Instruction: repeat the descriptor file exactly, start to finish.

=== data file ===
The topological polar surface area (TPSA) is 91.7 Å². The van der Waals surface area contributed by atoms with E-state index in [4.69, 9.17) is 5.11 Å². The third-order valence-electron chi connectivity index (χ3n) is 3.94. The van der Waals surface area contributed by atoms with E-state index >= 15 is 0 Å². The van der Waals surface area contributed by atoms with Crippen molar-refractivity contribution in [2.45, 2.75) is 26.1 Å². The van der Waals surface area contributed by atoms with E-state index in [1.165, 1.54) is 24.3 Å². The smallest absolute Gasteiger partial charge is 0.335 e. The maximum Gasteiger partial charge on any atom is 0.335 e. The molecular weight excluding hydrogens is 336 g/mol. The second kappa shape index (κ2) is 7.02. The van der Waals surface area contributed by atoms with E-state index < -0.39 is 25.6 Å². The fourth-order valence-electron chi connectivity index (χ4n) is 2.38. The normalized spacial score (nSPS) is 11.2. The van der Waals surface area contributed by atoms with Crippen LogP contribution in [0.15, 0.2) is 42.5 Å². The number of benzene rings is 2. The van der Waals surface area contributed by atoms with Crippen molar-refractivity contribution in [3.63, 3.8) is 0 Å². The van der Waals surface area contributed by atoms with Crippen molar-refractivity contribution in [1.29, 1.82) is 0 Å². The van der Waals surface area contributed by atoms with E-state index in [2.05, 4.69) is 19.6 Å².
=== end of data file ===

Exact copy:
The topological polar surface area (TPSA) is 91.7 Å². The van der Waals surface area contributed by atoms with E-state index in [4.69, 9.17) is 5.11 Å². The third-order valence-electron chi connectivity index (χ3n) is 3.94. The van der Waals surface area contributed by atoms with E-state index >= 15 is 0 Å². The van der Waals surface area contributed by atoms with Crippen molar-refractivity contribution in [2.45, 2.75) is 26.1 Å². The van der Waals surface area contributed by atoms with E-state index in [1.165, 1.54) is 24.3 Å². The smallest absolute Gasteiger partial charge is 0.335 e. The maximum Gasteiger partial charge on any atom is 0.335 e. The molecular weight excluding hydrogens is 336 g/mol. The second kappa shape index (κ2) is 7.02. The van der Waals surface area contributed by atoms with E-state index < -0.39 is 25.6 Å². The fourth-order valence-electron chi connectivity index (χ4n) is 2.38. The normalized spacial score (nSPS) is 11.2. The van der Waals surface area contributed by atoms with Crippen LogP contribution in [0.15, 0.2) is 42.5 Å². The number of benzene rings is 2. The van der Waals surface area contributed by atoms with Crippen molar-refractivity contribution in [3.63, 3.8) is 0 Å². The van der Waals surface area contributed by atoms with Crippen molar-refractivity contribution in [1.29, 1.82) is 0 Å². The van der Waals surface area contributed by atoms with E-state index in [2.05, 4.69) is 19.6 Å².